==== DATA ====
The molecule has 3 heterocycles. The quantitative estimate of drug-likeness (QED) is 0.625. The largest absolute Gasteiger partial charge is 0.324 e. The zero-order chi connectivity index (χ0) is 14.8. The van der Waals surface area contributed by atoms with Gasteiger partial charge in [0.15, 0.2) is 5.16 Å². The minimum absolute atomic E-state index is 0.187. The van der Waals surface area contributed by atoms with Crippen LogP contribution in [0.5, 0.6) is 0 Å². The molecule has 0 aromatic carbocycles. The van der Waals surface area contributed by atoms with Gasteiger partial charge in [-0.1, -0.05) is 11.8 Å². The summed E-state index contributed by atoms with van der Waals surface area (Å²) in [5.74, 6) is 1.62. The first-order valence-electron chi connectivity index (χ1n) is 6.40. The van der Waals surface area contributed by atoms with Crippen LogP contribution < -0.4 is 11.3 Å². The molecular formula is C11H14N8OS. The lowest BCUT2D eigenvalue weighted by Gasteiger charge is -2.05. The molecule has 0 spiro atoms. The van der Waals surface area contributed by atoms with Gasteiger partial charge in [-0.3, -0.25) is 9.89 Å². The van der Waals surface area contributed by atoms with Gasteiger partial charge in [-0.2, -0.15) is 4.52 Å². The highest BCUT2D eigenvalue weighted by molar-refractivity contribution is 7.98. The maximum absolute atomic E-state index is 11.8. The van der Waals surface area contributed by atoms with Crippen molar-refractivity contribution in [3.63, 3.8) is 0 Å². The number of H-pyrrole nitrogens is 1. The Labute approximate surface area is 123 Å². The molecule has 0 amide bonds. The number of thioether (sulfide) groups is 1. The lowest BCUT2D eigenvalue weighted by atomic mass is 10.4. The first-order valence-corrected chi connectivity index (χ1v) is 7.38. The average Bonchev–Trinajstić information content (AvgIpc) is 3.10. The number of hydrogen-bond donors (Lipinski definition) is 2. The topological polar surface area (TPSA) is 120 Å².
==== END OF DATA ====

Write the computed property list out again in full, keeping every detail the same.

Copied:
The molecule has 3 heterocycles. The quantitative estimate of drug-likeness (QED) is 0.625. The largest absolute Gasteiger partial charge is 0.324 e. The zero-order chi connectivity index (χ0) is 14.8. The van der Waals surface area contributed by atoms with Gasteiger partial charge in [0.15, 0.2) is 5.16 Å². The minimum absolute atomic E-state index is 0.187. The van der Waals surface area contributed by atoms with Crippen LogP contribution in [0.5, 0.6) is 0 Å². The molecule has 0 aromatic carbocycles. The van der Waals surface area contributed by atoms with Gasteiger partial charge in [-0.1, -0.05) is 11.8 Å². The summed E-state index contributed by atoms with van der Waals surface area (Å²) in [5.74, 6) is 1.62. The first-order valence-electron chi connectivity index (χ1n) is 6.40. The van der Waals surface area contributed by atoms with Crippen LogP contribution < -0.4 is 11.3 Å². The molecular formula is C11H14N8OS. The lowest BCUT2D eigenvalue weighted by Gasteiger charge is -2.05. The molecule has 0 spiro atoms. The van der Waals surface area contributed by atoms with Gasteiger partial charge in [-0.3, -0.25) is 9.89 Å². The van der Waals surface area contributed by atoms with Gasteiger partial charge in [-0.2, -0.15) is 4.52 Å². The highest BCUT2D eigenvalue weighted by molar-refractivity contribution is 7.98. The maximum absolute atomic E-state index is 11.8. The van der Waals surface area contributed by atoms with Crippen molar-refractivity contribution in [3.63, 3.8) is 0 Å². The number of H-pyrrole nitrogens is 1. The Labute approximate surface area is 123 Å². The molecule has 0 amide bonds. The number of thioether (sulfide) groups is 1. The lowest BCUT2D eigenvalue weighted by atomic mass is 10.4. The first-order valence-corrected chi connectivity index (χ1v) is 7.38. The average Bonchev–Trinajstić information content (AvgIpc) is 3.10. The number of hydrogen-bond donors (Lipinski definition) is 2. The topological polar surface area (TPSA) is 120 Å².